'Aerial layer' expands Army network during evaluation
July 6, 2011
By Kris Osborn
- Army.mil: Science and Technology News
- STAND-TO!: Network Integration Evaluations
- Army conducts large-scale network exercise at White Sands
- Army builds, tests future network during NIE exercise
- Network Integration Evaluation
- Network integration tests aim to reduce 'fog of war'
- Army Modernization Plan 2012 (PDF download)
WHITE SANDS MISSILE RANGE, N.M., July 5, 2011 -- Aerostat blimps and Shadow Unmanned Aircraft Systems configured with Joint Tactical Radio Systems, or JTRS, have been flying above the desert terrain at White Sands Missile Range, N.M, during the Army's Network Integration Evaluation.
The Unmanned Aircraft Systems, or UAS, are being used to extend a mobile, ad-hoc line-of-sight network able to pass voice, video, data and images across the force in real time, service officials said.
"The aerial layer is working well. It increases the range of the WNW [Wideband Networking Waveform] and SRW [Soldier Radio Waveform] waveforms and expands the overall network," said Navy Capt. Jeff Hoyle, program manager for JTRS Network Enterprise Domain.
The Aerostat blimps being used in the NIE are carrying a four-channel, software-programmable JTRS Ground Mobile Radio as well as two-channel JTRS Handheld Manpack Small radios. The Shadow UAS are engineered to carry single-channel JTRS Rifleman Radios.
The idea is to expand a terrestrial, JTRS-based communications network by adding aerial nodes designed to extend the ability to relay information across further distances through line-of-sight connections. The software-programmable JTRS radios, which can make use of encryption to safeguard information, are built to send IP packets of data, voice, video and images via multiple waveforms between static command centers, vehicles on-the-move and even dismounted individual Soldiers on patrol.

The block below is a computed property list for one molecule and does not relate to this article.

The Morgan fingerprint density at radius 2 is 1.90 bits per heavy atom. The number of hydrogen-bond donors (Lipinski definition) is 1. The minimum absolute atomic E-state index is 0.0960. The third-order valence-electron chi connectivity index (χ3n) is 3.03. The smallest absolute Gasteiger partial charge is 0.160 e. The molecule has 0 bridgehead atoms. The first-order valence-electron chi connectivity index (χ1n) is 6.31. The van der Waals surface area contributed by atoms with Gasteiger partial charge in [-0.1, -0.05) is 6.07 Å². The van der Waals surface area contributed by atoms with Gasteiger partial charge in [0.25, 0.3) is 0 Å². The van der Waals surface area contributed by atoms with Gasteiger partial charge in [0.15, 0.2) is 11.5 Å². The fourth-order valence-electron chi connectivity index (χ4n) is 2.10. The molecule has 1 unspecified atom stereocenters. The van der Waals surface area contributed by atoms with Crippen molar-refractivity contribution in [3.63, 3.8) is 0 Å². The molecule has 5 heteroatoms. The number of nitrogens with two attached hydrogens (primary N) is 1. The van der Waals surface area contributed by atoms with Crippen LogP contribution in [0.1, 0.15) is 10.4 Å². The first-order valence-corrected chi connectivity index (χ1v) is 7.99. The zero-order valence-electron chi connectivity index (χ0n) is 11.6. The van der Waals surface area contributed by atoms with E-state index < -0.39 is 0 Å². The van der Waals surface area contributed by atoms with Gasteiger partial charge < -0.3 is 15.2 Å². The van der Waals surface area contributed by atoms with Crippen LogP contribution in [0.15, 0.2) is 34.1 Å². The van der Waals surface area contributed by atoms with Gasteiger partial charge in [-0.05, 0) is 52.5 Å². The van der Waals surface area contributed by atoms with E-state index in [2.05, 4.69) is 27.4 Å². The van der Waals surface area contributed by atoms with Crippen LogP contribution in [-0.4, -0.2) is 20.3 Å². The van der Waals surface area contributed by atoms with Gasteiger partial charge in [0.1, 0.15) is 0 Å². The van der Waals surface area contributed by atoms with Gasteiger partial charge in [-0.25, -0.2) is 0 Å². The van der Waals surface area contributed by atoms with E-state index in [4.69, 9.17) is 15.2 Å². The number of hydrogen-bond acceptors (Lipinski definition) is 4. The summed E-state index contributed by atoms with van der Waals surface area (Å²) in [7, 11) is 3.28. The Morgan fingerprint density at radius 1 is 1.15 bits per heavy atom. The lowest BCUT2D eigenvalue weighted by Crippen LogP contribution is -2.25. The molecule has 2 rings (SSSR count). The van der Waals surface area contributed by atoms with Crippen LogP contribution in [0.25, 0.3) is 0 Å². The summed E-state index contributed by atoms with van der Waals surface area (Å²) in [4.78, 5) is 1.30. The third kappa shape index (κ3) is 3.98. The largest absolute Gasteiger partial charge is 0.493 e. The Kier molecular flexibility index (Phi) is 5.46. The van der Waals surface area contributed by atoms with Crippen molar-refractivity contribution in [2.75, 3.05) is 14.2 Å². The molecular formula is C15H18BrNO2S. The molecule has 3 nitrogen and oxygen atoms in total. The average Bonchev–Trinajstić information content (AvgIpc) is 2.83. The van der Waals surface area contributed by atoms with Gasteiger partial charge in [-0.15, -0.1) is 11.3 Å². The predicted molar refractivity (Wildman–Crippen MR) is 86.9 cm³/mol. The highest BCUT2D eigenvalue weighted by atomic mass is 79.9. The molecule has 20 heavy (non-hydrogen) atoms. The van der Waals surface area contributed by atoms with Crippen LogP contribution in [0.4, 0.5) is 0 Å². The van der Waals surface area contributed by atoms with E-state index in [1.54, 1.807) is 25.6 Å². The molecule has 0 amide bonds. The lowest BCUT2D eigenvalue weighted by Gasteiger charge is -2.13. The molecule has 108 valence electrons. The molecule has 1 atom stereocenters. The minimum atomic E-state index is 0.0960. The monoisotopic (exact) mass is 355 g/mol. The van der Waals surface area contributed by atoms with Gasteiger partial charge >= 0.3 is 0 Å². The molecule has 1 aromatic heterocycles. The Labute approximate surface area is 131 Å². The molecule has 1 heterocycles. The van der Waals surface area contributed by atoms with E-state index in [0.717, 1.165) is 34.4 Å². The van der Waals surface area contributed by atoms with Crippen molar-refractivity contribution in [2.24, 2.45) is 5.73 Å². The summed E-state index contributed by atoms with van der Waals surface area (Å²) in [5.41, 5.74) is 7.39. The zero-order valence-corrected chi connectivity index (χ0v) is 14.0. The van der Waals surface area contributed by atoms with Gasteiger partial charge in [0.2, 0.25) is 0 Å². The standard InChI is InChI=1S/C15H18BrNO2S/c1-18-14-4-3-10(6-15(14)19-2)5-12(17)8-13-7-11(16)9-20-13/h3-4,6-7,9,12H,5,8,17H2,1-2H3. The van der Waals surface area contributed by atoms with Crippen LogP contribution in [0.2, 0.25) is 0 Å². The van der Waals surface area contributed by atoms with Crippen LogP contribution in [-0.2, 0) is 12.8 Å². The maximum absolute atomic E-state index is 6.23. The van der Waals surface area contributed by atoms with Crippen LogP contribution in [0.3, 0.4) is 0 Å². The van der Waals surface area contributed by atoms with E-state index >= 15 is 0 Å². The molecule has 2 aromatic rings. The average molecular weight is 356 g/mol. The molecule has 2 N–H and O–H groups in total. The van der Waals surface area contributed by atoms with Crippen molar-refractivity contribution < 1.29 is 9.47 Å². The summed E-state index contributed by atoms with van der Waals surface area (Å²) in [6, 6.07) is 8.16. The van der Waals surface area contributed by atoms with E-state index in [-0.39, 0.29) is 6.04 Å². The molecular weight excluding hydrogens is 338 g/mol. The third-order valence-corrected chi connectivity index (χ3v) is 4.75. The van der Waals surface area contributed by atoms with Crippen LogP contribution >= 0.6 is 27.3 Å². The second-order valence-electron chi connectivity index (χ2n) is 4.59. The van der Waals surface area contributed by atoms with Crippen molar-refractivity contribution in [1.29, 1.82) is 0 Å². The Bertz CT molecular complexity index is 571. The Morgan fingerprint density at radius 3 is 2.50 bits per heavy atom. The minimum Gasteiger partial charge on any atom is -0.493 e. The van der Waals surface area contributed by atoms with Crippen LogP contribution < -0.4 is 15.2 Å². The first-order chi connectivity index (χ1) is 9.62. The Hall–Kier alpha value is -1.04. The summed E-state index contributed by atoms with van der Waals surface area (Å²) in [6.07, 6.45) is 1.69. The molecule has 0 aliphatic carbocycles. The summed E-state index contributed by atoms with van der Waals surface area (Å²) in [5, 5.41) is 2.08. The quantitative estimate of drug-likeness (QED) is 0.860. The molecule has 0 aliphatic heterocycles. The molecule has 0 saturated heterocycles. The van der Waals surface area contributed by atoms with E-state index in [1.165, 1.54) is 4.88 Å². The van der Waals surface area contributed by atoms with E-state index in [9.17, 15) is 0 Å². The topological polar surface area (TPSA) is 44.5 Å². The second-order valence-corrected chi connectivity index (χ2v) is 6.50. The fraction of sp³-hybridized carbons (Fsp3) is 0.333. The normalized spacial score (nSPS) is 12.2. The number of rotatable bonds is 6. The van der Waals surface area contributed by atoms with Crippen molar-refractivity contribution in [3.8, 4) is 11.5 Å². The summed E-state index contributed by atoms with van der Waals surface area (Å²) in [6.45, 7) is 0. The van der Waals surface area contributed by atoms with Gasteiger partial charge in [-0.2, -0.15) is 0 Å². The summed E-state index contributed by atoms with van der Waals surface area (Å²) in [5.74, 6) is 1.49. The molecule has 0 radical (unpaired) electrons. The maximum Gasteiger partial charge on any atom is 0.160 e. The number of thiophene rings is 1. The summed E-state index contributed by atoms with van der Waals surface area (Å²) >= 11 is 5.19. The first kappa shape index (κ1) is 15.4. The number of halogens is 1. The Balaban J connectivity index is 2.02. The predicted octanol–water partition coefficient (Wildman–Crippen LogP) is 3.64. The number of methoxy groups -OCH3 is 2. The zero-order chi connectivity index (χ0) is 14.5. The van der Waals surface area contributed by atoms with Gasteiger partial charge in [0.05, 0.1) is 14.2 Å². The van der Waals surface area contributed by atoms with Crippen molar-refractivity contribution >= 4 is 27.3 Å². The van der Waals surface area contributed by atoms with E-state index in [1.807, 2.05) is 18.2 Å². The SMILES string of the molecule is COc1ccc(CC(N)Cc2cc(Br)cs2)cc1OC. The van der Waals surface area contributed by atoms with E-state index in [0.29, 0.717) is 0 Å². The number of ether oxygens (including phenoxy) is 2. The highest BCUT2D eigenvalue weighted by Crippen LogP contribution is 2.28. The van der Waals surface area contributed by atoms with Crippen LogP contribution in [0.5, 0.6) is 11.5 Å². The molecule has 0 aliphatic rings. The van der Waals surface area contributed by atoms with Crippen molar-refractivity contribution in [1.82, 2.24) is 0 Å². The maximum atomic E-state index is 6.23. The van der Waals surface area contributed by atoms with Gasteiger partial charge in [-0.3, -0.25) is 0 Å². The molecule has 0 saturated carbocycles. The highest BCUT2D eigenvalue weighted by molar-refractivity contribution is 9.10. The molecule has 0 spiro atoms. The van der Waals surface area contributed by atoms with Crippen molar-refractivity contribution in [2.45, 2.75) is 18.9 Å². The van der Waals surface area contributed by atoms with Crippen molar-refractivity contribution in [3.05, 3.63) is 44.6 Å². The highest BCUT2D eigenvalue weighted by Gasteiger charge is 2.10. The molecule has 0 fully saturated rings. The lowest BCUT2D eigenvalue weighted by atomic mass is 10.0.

"The aerial layer allows RF [radio frequencies] to travel further and more freely. It gets you line-of-sight connections to additional nodes on the network," said Jerry Tyree, deputy for material at Brigade Modernization Command. "We're getting ranges greater than 60 kilometers with the aerial layer."
Part of the rationale for JTRS technology is to afford battlefield communications in an austere environment where satellite technology might not always be available.
Non-proprietary wideband networking waveforms such as Soldier Radio Waveform, or SRW, and Wideband Networking Waveform, known as WNW -- which use a larger portion of the available spectrum than legacy waveforms to transmit information -- are key to the development of JTRS technology.
The GMR radio can transmit information using the high bandwidth waveforms such as WNW and SRW as well as numerous legacy waveforms such as Single Channel Ground and Airborne Radio System, or SINCGARS; UHF, VHF and Enhanced Position Location Reporting Systems.
Two-channel HMS radios can also transmit via multiple waveforms such as SINCGARS and SRW, among others.
Both SRW and WNW have the ability to seamlessly route and retransmit information, Hoyle explained. SRW is targeted for the individual Soldier, individual small units and sensors; WNW can move information longer distances and is designed for technologies such as Aerostat blimps and mobile command posts.
SRW is designed to efficiently use spectrum in 1.2 Megahertz bandwidth allotments, Hoyle said.
WNW can also support 1.2 Megahertz allotments, but it operates more efficiently and effectively at 3 or 5-Megahertz bandwidth allotments (up to 30 Megahertz when available) to deliver even higher network capacity, he added.